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Essentials of Cognitive Neuroscience introduces and explicates key principles and concepts in cognitive neuroscience in such a way that the reader will be equipped to critically evaluate the ever-growing body of findings that the field is generating. For some students this knowledge will be needed for subsequent formal study, and for all readers it will be needed to evaluate and interpret reports about cognitive neuroscience research that make their way daily into the news media and popular culture. The book seeks to do so in a style that will give the student a sense of what it's like to be a cognitive neuroscientist: when confronted with a problem, how does one proceed? How does one read and interpret research that's outside of one's sub-area of specialization? How do two scientists advancing mutually incompatible models interrelate? Most importantly, what does it feel like to partake in the wonder and excitement of this most dynamic and fundamental of sciences?
This introductory text offers a comprehensive and easy-to-follow guide to cognitive neuroscience. Chapters cover all aspects of the field - the neural framework, sight, sound, consciousness, learning/memory, problem solving, speech, executive control, emotions, socialization and development - in a student-friendly format with extensive pedagogy and ancillaries to aid both the student and professor. Throughout the text, case studies and everyday examples are used to help students understand the more challenging aspects of the material. Written by two leading experts in the field, the text takes a unique thematic approach, guiding students along a clear path to understand the latest findings whether or not they have a background in neuroscience. Complete introduction to mind-brain science, written to be highly accessible to undergraduates with limited neuroscience training Richly illustrated with carefully selected color graphics to enhance understanding Enhanced pedagogy highlights key concepts for the student and aids in teaching - chapter outlines, study questions, glossary Ancillary support saves instructors time and facilitates learning - test questions, image collection, lecture slides, etc.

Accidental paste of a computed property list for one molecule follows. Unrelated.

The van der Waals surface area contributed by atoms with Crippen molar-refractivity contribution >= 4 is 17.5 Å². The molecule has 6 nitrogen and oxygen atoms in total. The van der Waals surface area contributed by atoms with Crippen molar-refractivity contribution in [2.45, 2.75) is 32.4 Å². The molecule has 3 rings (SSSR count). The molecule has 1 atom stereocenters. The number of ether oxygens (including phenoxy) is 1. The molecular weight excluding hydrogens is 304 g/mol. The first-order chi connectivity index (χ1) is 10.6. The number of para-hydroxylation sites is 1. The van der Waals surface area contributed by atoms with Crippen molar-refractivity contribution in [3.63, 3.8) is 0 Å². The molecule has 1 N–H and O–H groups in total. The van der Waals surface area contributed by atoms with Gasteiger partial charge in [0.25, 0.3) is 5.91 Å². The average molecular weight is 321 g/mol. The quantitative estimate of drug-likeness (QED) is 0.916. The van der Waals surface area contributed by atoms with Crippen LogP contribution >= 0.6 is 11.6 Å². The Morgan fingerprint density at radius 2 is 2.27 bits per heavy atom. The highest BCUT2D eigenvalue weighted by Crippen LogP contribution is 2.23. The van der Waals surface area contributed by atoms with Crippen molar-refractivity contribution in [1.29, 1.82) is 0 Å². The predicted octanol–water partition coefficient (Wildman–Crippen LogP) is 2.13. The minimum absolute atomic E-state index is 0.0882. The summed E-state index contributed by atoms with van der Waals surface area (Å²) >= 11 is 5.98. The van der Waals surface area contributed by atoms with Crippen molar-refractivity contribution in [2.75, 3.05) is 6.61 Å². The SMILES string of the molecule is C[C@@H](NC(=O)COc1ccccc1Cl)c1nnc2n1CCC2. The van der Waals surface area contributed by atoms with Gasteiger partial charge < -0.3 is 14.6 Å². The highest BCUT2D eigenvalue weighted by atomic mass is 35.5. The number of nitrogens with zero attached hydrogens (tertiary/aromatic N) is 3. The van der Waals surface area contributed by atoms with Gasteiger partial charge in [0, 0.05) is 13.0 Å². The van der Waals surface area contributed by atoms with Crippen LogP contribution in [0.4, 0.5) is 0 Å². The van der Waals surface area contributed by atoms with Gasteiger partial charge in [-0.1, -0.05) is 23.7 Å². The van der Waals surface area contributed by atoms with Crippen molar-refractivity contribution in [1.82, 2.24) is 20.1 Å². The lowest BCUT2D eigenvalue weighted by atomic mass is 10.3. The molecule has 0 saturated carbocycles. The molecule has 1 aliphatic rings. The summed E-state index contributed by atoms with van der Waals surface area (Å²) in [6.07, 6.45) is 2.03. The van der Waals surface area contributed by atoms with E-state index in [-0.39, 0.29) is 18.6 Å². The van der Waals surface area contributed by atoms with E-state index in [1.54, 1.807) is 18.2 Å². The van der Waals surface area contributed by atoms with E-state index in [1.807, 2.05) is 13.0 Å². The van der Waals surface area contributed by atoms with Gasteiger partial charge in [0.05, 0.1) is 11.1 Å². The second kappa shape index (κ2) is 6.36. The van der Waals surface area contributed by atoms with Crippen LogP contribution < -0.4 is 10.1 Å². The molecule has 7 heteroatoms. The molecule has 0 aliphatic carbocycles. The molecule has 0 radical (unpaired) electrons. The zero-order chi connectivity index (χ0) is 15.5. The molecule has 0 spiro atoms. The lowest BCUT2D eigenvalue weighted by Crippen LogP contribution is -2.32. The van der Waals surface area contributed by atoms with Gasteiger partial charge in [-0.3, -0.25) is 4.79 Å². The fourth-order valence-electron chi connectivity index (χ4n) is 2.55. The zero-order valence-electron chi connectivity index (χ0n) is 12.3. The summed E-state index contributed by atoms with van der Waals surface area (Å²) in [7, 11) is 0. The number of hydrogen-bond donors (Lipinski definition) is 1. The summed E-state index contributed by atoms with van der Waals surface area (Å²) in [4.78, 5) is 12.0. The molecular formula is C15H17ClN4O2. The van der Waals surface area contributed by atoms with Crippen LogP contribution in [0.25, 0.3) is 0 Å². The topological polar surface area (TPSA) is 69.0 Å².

Up to the 1960s, psychology was deeply under the influence of behaviourism, which focused on stimuli and responses, and regarded consideration of what may happen in the mind as unapproachable scientifically. This began to change with the devising of methods to try to tap into what was going on in the 'black box' of the mind, and the development of 'cognitive psychology'. With the study of patients who had suffered brain damage or injury to limited parts of the brain, outlines of brain components and processes began to take shape, and by the end of the 1970s, a new science, cognitive neuroscience, was born. But it was with the development of ways of accessing activation of the working brain using imaging techniques such as PET and fMRI that cognitive neuroscience came into its own, as a science cutting across psychology and neuroscience, with strong connections to philosophy of mind. Experiments involving subjects in scanners while doing various tasks, thinking, problem solving, and remembering are shedding light on the brain processes involved. The research is exciting and new, and often makes media headlines. But there is much misunderstanding about what brain imaging tells us, and the interpretation of studies on cognition. In this Very Short Introduction Richard Passingham, a distinguished cognitive neuroscientist, gives a provocative and exciting account of the nature and scope of this relatively new field, and the techniques available to us, focusing on investigation of the human brain. He explains what brain imaging shows, pointing out common misconceptions, and gives a brief overview of the different aspects of human cognition: perceiving, attending, remembering, reasoning, deciding, and acting. Passingham concludes with a discussion of the exciting advances that may lie ahead. ABOUT THE SERIES: The Very Short Introductions series from Oxford University Press contains hundreds of titles in almost every subject area. These pocket-sized books are the perfect way to get ahead in a new subject quickly. Our expert authors combine facts, analysis, perspective, new ideas, and enthusiasm to make interesting and challenging topics highly readable.